ACLU of Mississippi calling for standardized body cam guidelines - WLOX.com - The News for South Mississippi

ACLU of Mississippi calling for standardized body cam guidelines for police

The Biloxi Police Department's policy states that officers should turn on their body camera, when practical, after arriving at an active scene, as long as the officer's safety is not compromised. (Photo source: WLOX) The Biloxi Police Department's policy states that officers should turn on their body camera, when practical, after arriving at an active scene, as long as the officer's safety is not compromised. (Photo source: WLOX)
BILOXI, MS (WLOX) -

The American Civil Liberties Union of Mississippi is calling for a statewide policy to standardize the rules for the use of police body cameras. The group says it wants to improve transparency and accountability in all situations to promote trust between police and the community.

"We had a situation that happened a few years ago in Columbus, where there was a young man killed by police officer. The officers who were responding to that encounter, they all had body cams and did not turn on," explained Zakiya Summers with the ACLU of Mississippi. "What we found was that the policies lack provisions for transparency, accountability, taking into account privacy rights. They're just very inconsistent from jurisdiction to jurisdiction."

Summers said the ACLU sent requests to view those policies for 147 law enforcement agencies across the state. Of those, 65 replied, including the Biloxi Police Department. 

Major Chris Deback with Biloxi PD said his department shared its policy for the sake of transparency.

"If we're dealing with a person who may escalate the situation, we're required to have it on," Deback said.

Biloxi's policy states that officers should turn on their body camera, when practical, after arriving at an active scene, as long as the officer's safety is not compromised. Failure to initiate a recording system may be considered grounds for disciplinary action.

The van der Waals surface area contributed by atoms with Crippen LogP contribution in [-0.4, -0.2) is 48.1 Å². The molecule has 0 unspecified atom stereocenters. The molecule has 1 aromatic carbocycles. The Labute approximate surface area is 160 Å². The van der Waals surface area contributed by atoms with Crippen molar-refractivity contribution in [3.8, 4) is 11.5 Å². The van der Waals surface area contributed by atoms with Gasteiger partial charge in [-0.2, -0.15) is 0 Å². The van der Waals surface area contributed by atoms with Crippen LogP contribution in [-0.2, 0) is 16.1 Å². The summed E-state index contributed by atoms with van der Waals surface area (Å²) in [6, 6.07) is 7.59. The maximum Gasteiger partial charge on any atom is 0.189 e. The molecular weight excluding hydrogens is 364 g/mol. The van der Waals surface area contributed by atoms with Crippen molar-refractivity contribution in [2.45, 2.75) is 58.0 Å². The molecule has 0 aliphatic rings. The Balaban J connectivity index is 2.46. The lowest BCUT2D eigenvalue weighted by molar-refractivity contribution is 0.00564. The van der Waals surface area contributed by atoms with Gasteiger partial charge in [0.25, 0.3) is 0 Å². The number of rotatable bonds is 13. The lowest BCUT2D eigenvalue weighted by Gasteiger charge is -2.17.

But body cam usage policies are different from one police department to another. For instance, the policy in Columbus states that officers can view footage from the body cam before writing a police report.

"To us, that's a huge issue because you could skew what you're putting on your incident report," Summers said. 

The ACLU's final report gives three policy guidelines for Mississippi lawmakers to consider: 

  1. Enact legislation that assures policies governing BWCs are uniform across Mississippi in each of four key areas: when and how they are activated by officers; how long the data they collect is kept; who has access to the data collected; and consequences of failure to comply with law or policy regarding their use.
  2. Enact legislation assuring Mississippians that violations of federal and state laws and departmental policies governing the use of BWCs do not result in harm to individuals.
  3. Enact legislation ensuring that personally identifiable data collected by BWCs is not disseminated to third parties for non-law enforcement purposes without the subject’s consent, except where such public disclosure is categorically determined to be in the public interest.

Read the full report, "Striking the Right Balance: An Analysis of Body-worn Camera Policies in Mississippi": http://bit.ly/2CR7i4G 

Copyright 2018 WLOX. All rights reserved. 

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